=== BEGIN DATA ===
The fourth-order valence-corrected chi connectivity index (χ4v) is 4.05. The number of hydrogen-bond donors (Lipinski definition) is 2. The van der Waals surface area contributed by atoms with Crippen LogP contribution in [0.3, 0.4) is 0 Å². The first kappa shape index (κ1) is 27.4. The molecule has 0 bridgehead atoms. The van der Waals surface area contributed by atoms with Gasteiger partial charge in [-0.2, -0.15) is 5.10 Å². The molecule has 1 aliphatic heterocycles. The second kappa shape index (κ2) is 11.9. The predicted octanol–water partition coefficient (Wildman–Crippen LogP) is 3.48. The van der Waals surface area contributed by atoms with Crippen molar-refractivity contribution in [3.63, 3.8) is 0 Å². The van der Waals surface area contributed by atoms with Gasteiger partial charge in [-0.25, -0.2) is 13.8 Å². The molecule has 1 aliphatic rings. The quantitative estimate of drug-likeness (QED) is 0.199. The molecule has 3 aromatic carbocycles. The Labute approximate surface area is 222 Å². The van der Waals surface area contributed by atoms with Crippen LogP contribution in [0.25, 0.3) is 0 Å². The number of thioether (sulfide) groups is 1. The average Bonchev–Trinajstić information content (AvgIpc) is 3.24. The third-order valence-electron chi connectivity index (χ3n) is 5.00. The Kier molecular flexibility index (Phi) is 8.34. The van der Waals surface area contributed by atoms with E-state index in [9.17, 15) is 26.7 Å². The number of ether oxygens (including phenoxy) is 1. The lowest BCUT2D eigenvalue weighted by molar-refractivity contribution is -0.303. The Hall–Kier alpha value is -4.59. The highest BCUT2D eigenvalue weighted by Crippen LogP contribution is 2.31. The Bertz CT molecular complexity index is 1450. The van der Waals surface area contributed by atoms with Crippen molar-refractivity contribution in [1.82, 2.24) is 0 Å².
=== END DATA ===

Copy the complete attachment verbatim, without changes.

The fourth-order valence-corrected chi connectivity index (χ4v) is 4.05. The number of hydrogen-bond donors (Lipinski definition) is 2. The van der Waals surface area contributed by atoms with Crippen LogP contribution in [0.3, 0.4) is 0 Å². The first kappa shape index (κ1) is 27.4. The molecule has 0 bridgehead atoms. The van der Waals surface area contributed by atoms with Gasteiger partial charge in [-0.2, -0.15) is 5.10 Å². The molecule has 1 aliphatic heterocycles. The second kappa shape index (κ2) is 11.9. The predicted octanol–water partition coefficient (Wildman–Crippen LogP) is 3.48. The van der Waals surface area contributed by atoms with Crippen molar-refractivity contribution in [3.63, 3.8) is 0 Å². The van der Waals surface area contributed by atoms with Gasteiger partial charge in [-0.25, -0.2) is 13.8 Å². The molecule has 1 aliphatic rings. The quantitative estimate of drug-likeness (QED) is 0.199. The molecule has 3 aromatic carbocycles. The Labute approximate surface area is 222 Å². The van der Waals surface area contributed by atoms with Crippen LogP contribution in [0.25, 0.3) is 0 Å². The number of thioether (sulfide) groups is 1. The average Bonchev–Trinajstić information content (AvgIpc) is 3.24. The third-order valence-electron chi connectivity index (χ3n) is 5.00. The Kier molecular flexibility index (Phi) is 8.34. The van der Waals surface area contributed by atoms with E-state index in [9.17, 15) is 26.7 Å². The number of ether oxygens (including phenoxy) is 1. The lowest BCUT2D eigenvalue weighted by molar-refractivity contribution is -0.303. The Hall–Kier alpha value is -4.59. The highest BCUT2D eigenvalue weighted by Crippen LogP contribution is 2.31. The Bertz CT molecular complexity index is 1450. The van der Waals surface area contributed by atoms with Crippen molar-refractivity contribution in [1.82, 2.24) is 0 Å².